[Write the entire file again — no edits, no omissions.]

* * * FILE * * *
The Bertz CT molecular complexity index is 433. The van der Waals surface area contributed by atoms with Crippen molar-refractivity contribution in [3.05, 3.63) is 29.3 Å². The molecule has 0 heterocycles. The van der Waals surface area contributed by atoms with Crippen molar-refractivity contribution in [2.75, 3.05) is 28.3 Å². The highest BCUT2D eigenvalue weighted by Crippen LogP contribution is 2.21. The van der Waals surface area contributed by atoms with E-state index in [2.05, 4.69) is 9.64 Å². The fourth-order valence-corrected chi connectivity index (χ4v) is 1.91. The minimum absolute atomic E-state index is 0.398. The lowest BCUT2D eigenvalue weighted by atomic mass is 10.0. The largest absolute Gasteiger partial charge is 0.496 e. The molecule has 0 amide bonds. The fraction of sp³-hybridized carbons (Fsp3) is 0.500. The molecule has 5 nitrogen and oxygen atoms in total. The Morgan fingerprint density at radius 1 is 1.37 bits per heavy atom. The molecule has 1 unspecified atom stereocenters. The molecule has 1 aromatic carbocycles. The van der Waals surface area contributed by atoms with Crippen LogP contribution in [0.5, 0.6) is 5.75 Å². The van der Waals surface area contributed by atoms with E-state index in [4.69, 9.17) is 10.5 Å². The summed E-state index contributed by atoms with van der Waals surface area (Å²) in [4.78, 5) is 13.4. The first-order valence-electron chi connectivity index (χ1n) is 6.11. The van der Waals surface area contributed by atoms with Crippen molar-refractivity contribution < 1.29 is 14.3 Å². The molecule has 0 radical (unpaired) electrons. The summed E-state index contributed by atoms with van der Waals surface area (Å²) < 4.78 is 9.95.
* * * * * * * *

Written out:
The Bertz CT molecular complexity index is 433. The van der Waals surface area contributed by atoms with Crippen molar-refractivity contribution in [3.05, 3.63) is 29.3 Å². The molecule has 0 heterocycles. The van der Waals surface area contributed by atoms with Crippen molar-refractivity contribution in [2.75, 3.05) is 28.3 Å². The highest BCUT2D eigenvalue weighted by Crippen LogP contribution is 2.21. The van der Waals surface area contributed by atoms with E-state index in [2.05, 4.69) is 9.64 Å². The fourth-order valence-corrected chi connectivity index (χ4v) is 1.91. The minimum absolute atomic E-state index is 0.398. The lowest BCUT2D eigenvalue weighted by atomic mass is 10.0. The largest absolute Gasteiger partial charge is 0.496 e. The molecule has 0 amide bonds. The fraction of sp³-hybridized carbons (Fsp3) is 0.500. The molecule has 5 nitrogen and oxygen atoms in total. The Morgan fingerprint density at radius 1 is 1.37 bits per heavy atom. The molecule has 1 unspecified atom stereocenters. The molecule has 1 aromatic carbocycles. The van der Waals surface area contributed by atoms with Crippen LogP contribution in [0.5, 0.6) is 5.75 Å². The van der Waals surface area contributed by atoms with E-state index in [4.69, 9.17) is 10.5 Å². The summed E-state index contributed by atoms with van der Waals surface area (Å²) in [4.78, 5) is 13.4. The first-order valence-electron chi connectivity index (χ1n) is 6.11. The van der Waals surface area contributed by atoms with Crippen molar-refractivity contribution < 1.29 is 14.3 Å². The molecule has 0 radical (unpaired) electrons. The summed E-state index contributed by atoms with van der Waals surface area (Å²) < 4.78 is 9.95.